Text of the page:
Wednesday, September 30, 2009


I chose to visit Corfu to experience two things: the setting for Gerald Durrell's My Family and Other Animals and the famous Corfiote beaches. I grew up in a seaside town and hated going to the beach - we looked down our noses at the tourists who flocked to the sea to do nothing but sit on the sand. Now I'm one of them!

I knew that Corfu is now a top package tourist destination and has become really built up. I also knew not to expect the island to still be anything like what it was in the 1930s when the Durrell family lived there. Even so, I wasn't quite prepared for the urban sprawl of Corfu Town. The run down buildings seemed to sweat in the heat. I was disappointed.

Our apartment was in a resort in the built-up town of Gouvia, with an amazing swimming pool but no real beach to speak of. The kids loved it. Gouvia itself was a little seedy, with empty shops and too much litter, but it had character and it was on all the major bus routes.

A day trip into Corfu Town revealed the charming old town, presided over by two Venetian fortresses. Narrow alleys, colourful shop windows, street cafes and horse drawn carriages ... this town is well worth a visit.

The town's charm lies in its lively atmosphere, grand Venetian architecture and leafy streets, and enables the visitor to overlook the dilapidated state of the buildings.

But the best thing about Corfu isn't the main town. It's the small villages and the lush vegetation that you find when you get away from the built-up areas. And the beaches. The best sandy beach we visited was at Paleokastritsa, a series of coves with dramatic slopes covered in trees dropping down to the crystal clear sea. The beach is shallow and the waves gentle, so it's ideal for kids. Boats take visitors to the sea caves that dot this section of coastline. Paleokastritsa is also so popular that the tourists busses arrive in droves.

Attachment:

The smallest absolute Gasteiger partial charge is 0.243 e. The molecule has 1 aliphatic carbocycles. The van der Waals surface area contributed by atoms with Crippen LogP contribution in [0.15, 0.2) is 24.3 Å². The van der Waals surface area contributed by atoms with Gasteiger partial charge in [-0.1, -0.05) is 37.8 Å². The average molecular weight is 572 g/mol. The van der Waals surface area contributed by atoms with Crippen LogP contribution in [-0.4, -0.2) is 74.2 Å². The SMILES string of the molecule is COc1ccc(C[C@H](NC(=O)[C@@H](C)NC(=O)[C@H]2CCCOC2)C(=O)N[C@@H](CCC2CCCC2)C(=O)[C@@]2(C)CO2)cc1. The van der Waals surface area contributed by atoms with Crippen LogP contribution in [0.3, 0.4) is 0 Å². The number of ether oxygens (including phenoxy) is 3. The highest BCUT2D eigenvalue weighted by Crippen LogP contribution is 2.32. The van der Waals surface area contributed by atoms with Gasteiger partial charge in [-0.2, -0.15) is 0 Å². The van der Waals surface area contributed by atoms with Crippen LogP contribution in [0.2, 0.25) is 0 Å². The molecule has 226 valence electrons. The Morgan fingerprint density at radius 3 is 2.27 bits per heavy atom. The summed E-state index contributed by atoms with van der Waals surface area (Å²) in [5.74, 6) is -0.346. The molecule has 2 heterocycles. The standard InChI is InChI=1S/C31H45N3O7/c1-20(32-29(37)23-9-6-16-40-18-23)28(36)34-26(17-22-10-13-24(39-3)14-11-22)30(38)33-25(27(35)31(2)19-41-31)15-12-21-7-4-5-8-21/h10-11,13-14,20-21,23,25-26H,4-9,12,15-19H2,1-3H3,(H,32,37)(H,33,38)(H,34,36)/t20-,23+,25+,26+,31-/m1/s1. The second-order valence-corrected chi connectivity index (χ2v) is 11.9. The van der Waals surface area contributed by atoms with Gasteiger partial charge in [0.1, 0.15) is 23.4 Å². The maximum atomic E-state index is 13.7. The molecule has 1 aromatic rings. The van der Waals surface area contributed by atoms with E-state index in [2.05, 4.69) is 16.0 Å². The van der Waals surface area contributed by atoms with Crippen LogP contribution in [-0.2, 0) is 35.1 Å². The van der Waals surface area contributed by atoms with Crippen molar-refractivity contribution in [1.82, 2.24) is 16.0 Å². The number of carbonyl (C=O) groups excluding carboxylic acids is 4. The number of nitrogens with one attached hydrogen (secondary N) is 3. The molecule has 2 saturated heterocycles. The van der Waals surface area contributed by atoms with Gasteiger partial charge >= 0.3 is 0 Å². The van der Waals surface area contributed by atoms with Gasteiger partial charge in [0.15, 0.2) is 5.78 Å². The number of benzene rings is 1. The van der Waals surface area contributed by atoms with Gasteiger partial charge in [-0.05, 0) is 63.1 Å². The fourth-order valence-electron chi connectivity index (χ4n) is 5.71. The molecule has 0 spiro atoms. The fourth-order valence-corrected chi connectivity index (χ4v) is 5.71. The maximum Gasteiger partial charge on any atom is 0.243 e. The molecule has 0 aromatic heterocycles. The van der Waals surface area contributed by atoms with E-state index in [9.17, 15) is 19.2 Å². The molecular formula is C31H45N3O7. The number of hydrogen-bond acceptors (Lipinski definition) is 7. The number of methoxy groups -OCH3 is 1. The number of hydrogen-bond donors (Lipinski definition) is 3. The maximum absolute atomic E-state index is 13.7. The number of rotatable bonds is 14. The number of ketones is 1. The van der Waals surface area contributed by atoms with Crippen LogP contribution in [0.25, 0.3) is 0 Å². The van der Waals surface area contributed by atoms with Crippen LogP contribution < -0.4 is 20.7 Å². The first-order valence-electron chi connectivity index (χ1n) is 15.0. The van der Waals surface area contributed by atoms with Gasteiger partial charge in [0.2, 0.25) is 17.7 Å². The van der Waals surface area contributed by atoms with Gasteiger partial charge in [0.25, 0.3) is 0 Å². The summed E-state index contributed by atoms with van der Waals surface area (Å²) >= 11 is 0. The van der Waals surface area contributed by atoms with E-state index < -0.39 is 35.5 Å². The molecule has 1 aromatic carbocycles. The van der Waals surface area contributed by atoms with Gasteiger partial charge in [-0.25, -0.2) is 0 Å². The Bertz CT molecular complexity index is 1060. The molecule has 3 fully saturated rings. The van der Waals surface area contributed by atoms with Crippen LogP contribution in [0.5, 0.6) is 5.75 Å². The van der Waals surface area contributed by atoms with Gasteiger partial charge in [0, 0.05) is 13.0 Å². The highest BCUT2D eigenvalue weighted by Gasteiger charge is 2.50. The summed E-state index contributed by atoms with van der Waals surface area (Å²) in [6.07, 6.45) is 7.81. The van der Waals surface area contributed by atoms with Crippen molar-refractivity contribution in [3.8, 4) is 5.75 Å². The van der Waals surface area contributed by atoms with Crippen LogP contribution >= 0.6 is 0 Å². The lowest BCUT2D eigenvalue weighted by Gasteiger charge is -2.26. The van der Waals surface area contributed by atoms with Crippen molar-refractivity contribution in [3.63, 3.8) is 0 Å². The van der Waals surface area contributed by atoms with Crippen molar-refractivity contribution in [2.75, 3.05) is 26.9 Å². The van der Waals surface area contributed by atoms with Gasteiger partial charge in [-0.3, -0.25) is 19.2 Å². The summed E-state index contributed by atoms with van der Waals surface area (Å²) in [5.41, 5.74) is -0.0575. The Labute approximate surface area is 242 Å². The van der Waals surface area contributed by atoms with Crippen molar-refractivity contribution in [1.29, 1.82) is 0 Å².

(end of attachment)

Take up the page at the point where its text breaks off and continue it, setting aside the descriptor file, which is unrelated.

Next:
My favourite place on Corfu, though, is without a doubt the quiet and unspoilt village of Kalami. And not only because it is the area immortalised by both the Durrell brothers.

Though the village now boasts dozens of holiday villas and several souvenir shops, you can still easily imagine how Kalami looked in the halcyon days of the 1930s. Perhaps it's because the village is at the base of a steep slope and not accessible to tour busses. Or perhaps it's the fact that the beach offers few boat excursions or water sports. Or the fact that the beach itself is made up of large pebbles and impossible to walk on without shoes. For me, all of these things are bonusses - and the best thing of all is that you don't get sand into everything!